We created one such service in the X Lab: a prototype of a machine designed to help resurface the memories of those suffering from degenerative memory loss, by playing music from the formative periods of sufferers’ lives. The machine – which we have fondly named ‘Betty’ – pulls tracks from Spotify’s database based on that person’s year of birth. Someone who was born in 1953 might hear music from their teenage years, such as the timeless classic ‘All You Need is Love’, by The Beatles (released in 1969). Studies reinforce what we all already know - music and memory are interlinked - and it is hoped that through Betty we can inspire more doctors, scientists and inventors to explore how emerging technologies and data can be combined to positively impact lives.
Today, smart assistants are on the verge of becoming integrated into experiential as well as home environments. Bespoke voice apps are being tested for Google Home that answer queries and enable users to discover new information. Soon, intelligent robo-assistants will proactively assist us in our day-to-day lives, to the point where it will seem strange we ever lived without them.
Seamless social enables instant gratification
Social is transforming into a truly seamless ecosystem, with leading brands and influencers blending content, entertainment and logistical sophistication to instantly deliver on the desires of their fans. These platforms are enabling users to browse content in their newsfeed, identify the products within it, and make a purchase – without ever leaving the app.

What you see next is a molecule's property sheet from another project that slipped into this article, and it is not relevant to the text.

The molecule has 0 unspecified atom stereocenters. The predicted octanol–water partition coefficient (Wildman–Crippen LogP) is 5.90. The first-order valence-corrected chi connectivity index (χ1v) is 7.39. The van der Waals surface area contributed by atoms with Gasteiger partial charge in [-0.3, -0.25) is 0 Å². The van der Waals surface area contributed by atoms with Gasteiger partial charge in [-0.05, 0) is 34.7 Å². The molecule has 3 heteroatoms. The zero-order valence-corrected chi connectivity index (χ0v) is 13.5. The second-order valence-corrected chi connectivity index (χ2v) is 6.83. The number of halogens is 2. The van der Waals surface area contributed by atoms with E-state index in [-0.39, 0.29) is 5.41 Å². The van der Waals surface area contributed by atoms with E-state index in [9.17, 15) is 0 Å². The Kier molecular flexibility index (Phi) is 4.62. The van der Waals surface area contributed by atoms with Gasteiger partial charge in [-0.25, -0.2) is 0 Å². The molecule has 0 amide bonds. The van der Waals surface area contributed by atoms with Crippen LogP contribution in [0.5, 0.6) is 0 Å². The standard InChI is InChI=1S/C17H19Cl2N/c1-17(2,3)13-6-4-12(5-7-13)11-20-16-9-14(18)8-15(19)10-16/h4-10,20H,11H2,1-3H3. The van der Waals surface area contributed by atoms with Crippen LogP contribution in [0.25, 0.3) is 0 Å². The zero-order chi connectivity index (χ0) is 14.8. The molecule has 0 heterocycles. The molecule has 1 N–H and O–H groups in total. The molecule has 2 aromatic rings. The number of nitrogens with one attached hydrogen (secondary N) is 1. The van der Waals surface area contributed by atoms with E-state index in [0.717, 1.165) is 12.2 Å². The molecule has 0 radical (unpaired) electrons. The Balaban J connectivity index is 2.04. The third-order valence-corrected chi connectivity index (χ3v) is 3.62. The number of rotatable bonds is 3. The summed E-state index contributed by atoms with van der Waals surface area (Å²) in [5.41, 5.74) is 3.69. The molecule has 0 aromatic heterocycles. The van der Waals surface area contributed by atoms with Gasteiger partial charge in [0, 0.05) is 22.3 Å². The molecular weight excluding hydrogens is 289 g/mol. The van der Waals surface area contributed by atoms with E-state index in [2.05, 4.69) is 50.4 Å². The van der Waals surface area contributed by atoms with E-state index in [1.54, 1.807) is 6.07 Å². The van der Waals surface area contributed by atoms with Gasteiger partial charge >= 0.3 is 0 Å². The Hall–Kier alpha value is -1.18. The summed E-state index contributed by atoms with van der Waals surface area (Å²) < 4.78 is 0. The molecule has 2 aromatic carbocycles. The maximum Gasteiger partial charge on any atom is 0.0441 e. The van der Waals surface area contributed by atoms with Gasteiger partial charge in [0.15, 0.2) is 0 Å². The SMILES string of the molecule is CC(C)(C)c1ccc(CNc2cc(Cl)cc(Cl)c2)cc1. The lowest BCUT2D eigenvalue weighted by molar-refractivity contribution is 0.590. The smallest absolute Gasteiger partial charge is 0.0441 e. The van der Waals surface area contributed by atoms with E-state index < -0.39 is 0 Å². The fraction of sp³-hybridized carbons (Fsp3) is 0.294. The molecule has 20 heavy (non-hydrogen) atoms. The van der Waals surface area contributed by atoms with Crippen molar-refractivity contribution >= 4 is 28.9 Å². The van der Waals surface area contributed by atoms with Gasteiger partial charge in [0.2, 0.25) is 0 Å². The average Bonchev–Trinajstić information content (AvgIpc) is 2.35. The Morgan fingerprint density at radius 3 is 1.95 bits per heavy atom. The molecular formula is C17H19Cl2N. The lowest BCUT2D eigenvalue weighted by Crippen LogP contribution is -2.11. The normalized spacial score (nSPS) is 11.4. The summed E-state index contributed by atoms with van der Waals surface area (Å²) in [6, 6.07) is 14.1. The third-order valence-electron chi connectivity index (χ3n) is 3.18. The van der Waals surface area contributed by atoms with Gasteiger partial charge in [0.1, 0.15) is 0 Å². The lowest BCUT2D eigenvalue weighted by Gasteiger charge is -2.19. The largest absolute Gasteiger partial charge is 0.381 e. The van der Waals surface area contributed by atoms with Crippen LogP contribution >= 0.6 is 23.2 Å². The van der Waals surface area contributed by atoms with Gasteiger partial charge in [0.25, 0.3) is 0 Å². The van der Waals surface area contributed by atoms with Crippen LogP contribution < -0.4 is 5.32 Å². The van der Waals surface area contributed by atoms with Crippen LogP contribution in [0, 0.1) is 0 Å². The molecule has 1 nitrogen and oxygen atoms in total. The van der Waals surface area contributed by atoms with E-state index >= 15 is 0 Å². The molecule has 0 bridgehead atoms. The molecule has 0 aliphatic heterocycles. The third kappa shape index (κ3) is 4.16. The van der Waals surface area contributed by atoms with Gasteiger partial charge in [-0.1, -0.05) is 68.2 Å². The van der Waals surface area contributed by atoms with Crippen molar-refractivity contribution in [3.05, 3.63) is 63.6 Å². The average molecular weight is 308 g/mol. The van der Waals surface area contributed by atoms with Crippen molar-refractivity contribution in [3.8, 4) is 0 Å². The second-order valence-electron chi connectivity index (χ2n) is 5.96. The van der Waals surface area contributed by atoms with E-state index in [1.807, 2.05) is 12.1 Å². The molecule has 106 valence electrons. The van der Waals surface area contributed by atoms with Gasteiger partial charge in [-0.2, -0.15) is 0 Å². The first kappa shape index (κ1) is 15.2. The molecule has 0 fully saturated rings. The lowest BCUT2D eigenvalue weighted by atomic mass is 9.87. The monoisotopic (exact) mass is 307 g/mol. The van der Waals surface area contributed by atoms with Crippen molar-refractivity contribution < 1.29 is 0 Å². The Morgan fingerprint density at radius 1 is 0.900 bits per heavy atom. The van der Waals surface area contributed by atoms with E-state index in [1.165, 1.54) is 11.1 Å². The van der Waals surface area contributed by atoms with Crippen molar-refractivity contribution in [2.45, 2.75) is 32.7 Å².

The rise of social shopping has been meteoric: Deutsche Bank predict Instagram will be a global market worth $10bn in 2021.Emerging technologies are powering new features: Pinterest’s Lens capability, built on computer vision, can now recognize 2.5 billion products, incorporating shoppable pins inside photos. Our newsfeeds are also reaching into the ‘real’ world, creating dizzying hybrid offers. In Australia, Burger King created an Instagram story that enabled shoppers to choose the ingredients for their perfect burger – before directing them to their nearest restaurant, where they could devour it. 5G will enable people to browse hyper-real, virtual product displays through AR, buy them, and have them in their hands in no time at all.
These new expectations will rapidly become the norm, marking the beginning of a truly connected ecosystem in which the ‘gap’ between wanting a product and holding it your hands all but disappears. For brand experiences, this means that it will no longer be enough to entice people to your product without the logistical back-end in place to literally deliver it.
Landscape shift 02
Intelligent experiences that sense, measure, respond
From measurement and analytics to skilled experience design, a suite of emerging capabilities is enabling environments to feel intelligent and alive.